Apparently someone had been flushing damp wipe cloths? I am translating but that’s what they’re called here? Feuchttücher? Which we don’t flush and rarely use and when we do use them (usually to wipe up cat pee) we certainly don’t flush them, we put them in the garbage and if we did flush them we’d flush them singly, single solitary cloths one by one so they could travel through the pipes easily rather than clumping and stopping everything else to the point that you get the Christmas fireworks we did. Waterworks. Whatever.
Oh and another thing, said the happy rotorooter men, you have a burst pipe too.
The boss rotorooter man is going to come over and see if it needs to be fixed, or if it’s only a minor burst. Apparently there are burst sewer pipes that are a real big deal, and others you can live with.
Is it nice to have the kids over? Just as nice as we expected, and we had high expectations. Presents are wrapped, I’ll make some mashed potatoes for tomorrow later today, and mix up some baking powder biscuits (taking into account the fact that Austrian baking powder is weaker than American baking powder, so you need more if you’re using an American recipe, and I’m using a Betty Crocker recipe) to be baked tomorrow, and getting some sourdough and pre-dough started to sit overnight so I can… watch it rise too long and lose heart and start to sag while the turkey monopolizes the oven, then the biscuits… maybe I should think about this a little… maybe I’ll postpone the sourdough a day…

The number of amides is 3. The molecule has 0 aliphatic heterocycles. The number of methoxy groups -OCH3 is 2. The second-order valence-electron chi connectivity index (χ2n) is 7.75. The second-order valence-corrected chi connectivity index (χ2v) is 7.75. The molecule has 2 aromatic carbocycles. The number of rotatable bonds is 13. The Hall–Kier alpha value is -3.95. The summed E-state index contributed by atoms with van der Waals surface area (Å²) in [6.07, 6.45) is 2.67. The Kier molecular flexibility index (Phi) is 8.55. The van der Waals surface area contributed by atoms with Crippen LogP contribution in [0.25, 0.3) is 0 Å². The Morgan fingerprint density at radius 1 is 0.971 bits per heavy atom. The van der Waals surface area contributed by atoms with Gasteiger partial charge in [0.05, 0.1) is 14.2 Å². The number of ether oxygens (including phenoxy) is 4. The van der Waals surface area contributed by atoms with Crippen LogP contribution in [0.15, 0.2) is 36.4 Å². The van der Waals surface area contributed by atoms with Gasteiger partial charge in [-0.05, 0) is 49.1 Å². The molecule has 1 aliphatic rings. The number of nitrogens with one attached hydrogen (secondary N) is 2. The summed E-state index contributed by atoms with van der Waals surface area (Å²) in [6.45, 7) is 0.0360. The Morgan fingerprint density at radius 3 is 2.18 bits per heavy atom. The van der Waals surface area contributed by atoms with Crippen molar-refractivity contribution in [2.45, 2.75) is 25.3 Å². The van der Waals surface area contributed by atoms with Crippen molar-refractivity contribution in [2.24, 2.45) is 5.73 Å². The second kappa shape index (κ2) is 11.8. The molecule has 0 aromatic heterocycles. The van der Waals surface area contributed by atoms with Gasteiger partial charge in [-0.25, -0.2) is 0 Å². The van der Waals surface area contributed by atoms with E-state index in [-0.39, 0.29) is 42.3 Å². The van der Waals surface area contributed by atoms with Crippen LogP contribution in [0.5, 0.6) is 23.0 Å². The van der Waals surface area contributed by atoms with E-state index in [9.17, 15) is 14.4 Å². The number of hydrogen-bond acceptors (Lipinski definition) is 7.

Happy holidays, anyway, to those who celebrate holidays.
(Lights come up)
(Living room, a woman is decorating a Christmas tree, radio plays Christmas songs. Cat sleeps on sofa)
Man (seated at table, repairing ornament): Fuck, I glued the bird to my finger.
(Fade to black)